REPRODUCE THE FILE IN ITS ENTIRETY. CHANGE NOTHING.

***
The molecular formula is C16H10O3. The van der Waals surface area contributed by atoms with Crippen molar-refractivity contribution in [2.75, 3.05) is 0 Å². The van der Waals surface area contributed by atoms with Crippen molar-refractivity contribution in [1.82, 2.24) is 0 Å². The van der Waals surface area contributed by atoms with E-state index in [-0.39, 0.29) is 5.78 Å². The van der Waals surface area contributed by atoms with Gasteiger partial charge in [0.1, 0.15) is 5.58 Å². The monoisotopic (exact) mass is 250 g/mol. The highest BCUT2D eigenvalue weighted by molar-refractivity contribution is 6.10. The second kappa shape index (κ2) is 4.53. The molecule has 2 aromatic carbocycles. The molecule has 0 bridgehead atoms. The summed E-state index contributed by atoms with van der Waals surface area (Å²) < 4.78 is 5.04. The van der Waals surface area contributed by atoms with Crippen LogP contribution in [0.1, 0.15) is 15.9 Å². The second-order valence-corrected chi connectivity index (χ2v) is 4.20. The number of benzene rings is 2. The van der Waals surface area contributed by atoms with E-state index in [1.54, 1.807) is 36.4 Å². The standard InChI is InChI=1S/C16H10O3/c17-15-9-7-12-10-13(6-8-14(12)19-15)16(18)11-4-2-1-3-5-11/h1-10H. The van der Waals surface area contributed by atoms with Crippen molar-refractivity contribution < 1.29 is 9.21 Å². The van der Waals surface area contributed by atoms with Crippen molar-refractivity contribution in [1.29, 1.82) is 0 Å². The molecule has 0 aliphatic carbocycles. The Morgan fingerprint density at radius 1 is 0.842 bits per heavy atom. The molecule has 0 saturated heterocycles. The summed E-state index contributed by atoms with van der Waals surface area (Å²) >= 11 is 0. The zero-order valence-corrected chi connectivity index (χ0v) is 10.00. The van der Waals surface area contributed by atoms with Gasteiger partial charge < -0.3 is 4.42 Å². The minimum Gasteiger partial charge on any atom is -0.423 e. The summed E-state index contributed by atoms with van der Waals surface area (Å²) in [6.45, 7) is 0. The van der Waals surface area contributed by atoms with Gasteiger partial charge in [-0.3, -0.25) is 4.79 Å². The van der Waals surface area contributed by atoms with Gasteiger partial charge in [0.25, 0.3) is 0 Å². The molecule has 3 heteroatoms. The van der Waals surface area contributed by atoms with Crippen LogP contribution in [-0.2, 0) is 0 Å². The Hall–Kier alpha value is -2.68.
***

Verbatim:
The molecular formula is C16H10O3. The van der Waals surface area contributed by atoms with Crippen molar-refractivity contribution in [2.75, 3.05) is 0 Å². The van der Waals surface area contributed by atoms with Crippen molar-refractivity contribution in [1.82, 2.24) is 0 Å². The van der Waals surface area contributed by atoms with E-state index in [-0.39, 0.29) is 5.78 Å². The van der Waals surface area contributed by atoms with Gasteiger partial charge in [0.1, 0.15) is 5.58 Å². The monoisotopic (exact) mass is 250 g/mol. The highest BCUT2D eigenvalue weighted by molar-refractivity contribution is 6.10. The second kappa shape index (κ2) is 4.53. The molecule has 2 aromatic carbocycles. The molecule has 0 bridgehead atoms. The summed E-state index contributed by atoms with van der Waals surface area (Å²) < 4.78 is 5.04. The van der Waals surface area contributed by atoms with Crippen LogP contribution in [0.1, 0.15) is 15.9 Å². The second-order valence-corrected chi connectivity index (χ2v) is 4.20. The number of benzene rings is 2. The van der Waals surface area contributed by atoms with E-state index in [1.54, 1.807) is 36.4 Å². The standard InChI is InChI=1S/C16H10O3/c17-15-9-7-12-10-13(6-8-14(12)19-15)16(18)11-4-2-1-3-5-11/h1-10H. The van der Waals surface area contributed by atoms with Crippen molar-refractivity contribution < 1.29 is 9.21 Å². The van der Waals surface area contributed by atoms with Crippen molar-refractivity contribution in [1.29, 1.82) is 0 Å². The molecule has 0 aliphatic carbocycles. The Morgan fingerprint density at radius 1 is 0.842 bits per heavy atom. The molecule has 0 saturated heterocycles. The summed E-state index contributed by atoms with van der Waals surface area (Å²) >= 11 is 0. The zero-order valence-corrected chi connectivity index (χ0v) is 10.00. The van der Waals surface area contributed by atoms with Gasteiger partial charge < -0.3 is 4.42 Å². The minimum Gasteiger partial charge on any atom is -0.423 e. The summed E-state index contributed by atoms with van der Waals surface area (Å²) in [6.45, 7) is 0. The van der Waals surface area contributed by atoms with Gasteiger partial charge in [-0.3, -0.25) is 4.79 Å². The van der Waals surface area contributed by atoms with Gasteiger partial charge in [0.25, 0.3) is 0 Å². The molecule has 3 heteroatoms. The van der Waals surface area contributed by atoms with Crippen LogP contribution in [-0.2, 0) is 0 Å². The Hall–Kier alpha value is -2.68.